2 bottles of red wine
3-4 cups of fresh squeezed orange juice
1/3 cup of fresh squeezed lemon juice
1 teaspoon of cinnamon or nutmeg to taste
High alcohol content rum (50% or higher so it’s flammable)
Large solid block of sugar (they sell them as cones called Zukerhut in Germany) or can be substituted with sugar cubes.
Combine wine, juices and spices and heat in a large pot (a fondue pot works great). Place a tong or some sort of metal device to hold the chunk of sugar over the bowl (in medieval times, it’s said they used swords to hold the sugar). Add rum to the sugar and allow to soak in for a few minutes, then turn the lights off, strike up a match and light up the rum soaked sugar. Allow the sugar to burn and melt into the wine. Take a ladle to mix the wine, and add more rum to taste (and keep the fire going). Immediately serve in large mugs and enjoy your Feuerzangenbowle! Frohe Weihnachten und Gutes Neues Jahr!]]>
Ok, I’m back after a 1 month hiatus. Work has been crazy and then last week I was out in LA for Thanksgiving and my sister’s wedding. (lots of good blogging material of course). Let’s start off with an awesome recipe from Tasting Table that is similar to the amazing smoked trout salad at Jack the Horse Tavern Restaurant in Brooklyn Heights. It’s a rather simple salad but delivers complex flavors and textures. One bite reveals the warm soft boiled fingerling potatoes vs. cold crunchy celery, sweet spicy raisins vs. salty smoked trout. I slightly modified the recipe from the Tasting Table version and so should you since it’s really all a matter of taste. For example the Tasting Table recipe calls for cooling the potatoes, but I prefer serving the potatoes warm like they do at Jack The Horse.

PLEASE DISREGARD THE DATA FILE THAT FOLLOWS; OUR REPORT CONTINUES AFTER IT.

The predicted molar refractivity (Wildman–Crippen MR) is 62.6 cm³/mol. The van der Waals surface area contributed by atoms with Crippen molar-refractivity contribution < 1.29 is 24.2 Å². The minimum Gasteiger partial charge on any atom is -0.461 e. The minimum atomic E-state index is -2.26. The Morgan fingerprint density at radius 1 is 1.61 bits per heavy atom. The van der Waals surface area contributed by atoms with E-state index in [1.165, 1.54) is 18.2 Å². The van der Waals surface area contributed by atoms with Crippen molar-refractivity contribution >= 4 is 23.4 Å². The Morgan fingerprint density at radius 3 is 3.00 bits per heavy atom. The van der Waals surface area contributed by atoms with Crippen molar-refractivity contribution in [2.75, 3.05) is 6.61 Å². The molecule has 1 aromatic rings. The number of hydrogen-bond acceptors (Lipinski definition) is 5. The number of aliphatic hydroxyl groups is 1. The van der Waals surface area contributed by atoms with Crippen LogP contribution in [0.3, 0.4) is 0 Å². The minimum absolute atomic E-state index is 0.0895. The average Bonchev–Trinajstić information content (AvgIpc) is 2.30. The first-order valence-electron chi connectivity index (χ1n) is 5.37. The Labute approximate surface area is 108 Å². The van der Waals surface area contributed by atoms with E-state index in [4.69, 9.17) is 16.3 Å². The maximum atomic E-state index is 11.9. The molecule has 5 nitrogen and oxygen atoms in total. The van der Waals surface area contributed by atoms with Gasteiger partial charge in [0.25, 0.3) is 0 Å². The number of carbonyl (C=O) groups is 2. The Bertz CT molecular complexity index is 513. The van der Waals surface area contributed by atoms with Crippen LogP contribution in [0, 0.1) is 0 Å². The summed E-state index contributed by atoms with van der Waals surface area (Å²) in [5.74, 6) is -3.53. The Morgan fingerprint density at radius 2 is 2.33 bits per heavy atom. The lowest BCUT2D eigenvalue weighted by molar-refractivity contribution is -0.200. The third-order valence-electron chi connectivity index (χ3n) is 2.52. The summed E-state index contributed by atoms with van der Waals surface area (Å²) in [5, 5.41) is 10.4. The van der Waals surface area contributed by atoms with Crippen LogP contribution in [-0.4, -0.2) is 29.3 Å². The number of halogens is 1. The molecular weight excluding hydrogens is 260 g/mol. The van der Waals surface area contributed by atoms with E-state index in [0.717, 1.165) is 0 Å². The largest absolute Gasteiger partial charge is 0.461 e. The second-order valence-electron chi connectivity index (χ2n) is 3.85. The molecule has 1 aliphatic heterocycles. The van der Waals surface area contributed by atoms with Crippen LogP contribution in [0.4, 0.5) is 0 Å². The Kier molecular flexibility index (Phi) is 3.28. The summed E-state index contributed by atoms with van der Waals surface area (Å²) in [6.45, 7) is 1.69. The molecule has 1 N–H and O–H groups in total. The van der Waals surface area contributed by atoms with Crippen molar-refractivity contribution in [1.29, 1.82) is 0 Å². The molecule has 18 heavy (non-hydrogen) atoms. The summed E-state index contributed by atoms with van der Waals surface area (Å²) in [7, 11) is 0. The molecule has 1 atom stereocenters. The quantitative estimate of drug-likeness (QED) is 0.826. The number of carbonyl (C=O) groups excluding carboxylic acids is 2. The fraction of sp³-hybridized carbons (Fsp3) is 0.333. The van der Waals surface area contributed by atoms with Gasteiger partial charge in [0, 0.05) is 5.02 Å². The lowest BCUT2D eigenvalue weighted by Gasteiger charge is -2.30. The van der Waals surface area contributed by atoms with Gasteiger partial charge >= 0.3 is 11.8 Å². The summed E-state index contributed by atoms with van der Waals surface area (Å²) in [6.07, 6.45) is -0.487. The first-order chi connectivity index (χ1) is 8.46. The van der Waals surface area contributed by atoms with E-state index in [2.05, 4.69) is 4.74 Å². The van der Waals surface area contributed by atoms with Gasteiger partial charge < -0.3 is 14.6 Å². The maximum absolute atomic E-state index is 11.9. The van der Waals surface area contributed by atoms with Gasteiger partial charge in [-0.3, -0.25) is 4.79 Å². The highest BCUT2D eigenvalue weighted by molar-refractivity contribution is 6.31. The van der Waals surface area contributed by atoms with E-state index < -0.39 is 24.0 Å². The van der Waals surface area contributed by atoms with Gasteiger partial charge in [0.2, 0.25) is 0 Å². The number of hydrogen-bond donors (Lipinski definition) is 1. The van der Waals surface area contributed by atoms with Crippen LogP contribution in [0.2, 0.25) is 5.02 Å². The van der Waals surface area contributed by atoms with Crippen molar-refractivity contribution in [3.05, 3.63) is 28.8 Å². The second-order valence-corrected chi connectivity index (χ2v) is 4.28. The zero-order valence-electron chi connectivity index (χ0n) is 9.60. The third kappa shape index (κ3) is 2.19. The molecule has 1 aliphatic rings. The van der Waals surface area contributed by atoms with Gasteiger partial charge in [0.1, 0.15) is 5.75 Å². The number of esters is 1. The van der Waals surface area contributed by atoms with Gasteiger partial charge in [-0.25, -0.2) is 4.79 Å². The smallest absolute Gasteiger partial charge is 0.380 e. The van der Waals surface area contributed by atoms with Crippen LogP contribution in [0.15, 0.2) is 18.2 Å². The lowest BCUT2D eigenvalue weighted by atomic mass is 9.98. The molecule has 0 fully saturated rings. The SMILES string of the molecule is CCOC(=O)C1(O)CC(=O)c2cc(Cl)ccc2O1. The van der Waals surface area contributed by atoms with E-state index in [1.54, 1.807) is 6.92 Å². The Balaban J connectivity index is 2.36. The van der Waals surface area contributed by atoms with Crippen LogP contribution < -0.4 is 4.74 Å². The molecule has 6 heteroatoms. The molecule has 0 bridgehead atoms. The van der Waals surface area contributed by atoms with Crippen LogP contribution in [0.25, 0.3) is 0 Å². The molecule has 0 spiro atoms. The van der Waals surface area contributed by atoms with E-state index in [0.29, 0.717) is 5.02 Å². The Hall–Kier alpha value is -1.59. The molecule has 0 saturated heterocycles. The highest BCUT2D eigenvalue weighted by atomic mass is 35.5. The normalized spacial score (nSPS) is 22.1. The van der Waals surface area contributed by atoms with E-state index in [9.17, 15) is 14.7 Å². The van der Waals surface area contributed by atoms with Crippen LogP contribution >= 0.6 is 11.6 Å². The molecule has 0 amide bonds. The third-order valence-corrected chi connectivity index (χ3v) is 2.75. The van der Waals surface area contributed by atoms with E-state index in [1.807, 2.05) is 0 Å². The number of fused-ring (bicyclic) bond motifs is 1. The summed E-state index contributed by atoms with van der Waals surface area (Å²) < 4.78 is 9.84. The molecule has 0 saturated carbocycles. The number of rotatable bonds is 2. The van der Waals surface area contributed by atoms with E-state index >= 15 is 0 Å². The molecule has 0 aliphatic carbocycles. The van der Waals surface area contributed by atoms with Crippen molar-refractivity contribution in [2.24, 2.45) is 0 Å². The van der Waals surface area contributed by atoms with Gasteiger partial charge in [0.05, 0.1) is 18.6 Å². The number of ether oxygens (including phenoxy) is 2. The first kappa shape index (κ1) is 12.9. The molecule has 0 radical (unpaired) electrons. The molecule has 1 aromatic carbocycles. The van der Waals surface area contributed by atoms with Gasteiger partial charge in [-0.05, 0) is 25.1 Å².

6 fingerling potatoes, halved lengthwise
1 roasted red beet cut in thin slices
⅓ cup golden raisins
⅛ teaspoon red-pepper flakes
6 celery ribs, thinly sliced on the bias, leaves reserved (can reduce if you don’t want too much crunch in the salad)
1 cup loosely packed flat-leaf parsley
½ cup of arugula or mixed baby greens
Salt and freshly ground black pepper
½ pound skinless smoked trout, broken into small pieces
3 tablespoons extra-virgin olive oil
1 tablespoon fresh lemon juice
1 tablespoon mustard
Boil the potatoes and set aside. In a large bowl, mix the greens, parsley, raisins, pepper flakes and slices of beets. Toss in the smoked trout and potatoes. Mix lemon juice, olive oil, mustard and drizzle over the salad. Salt and pepper to taste.]]>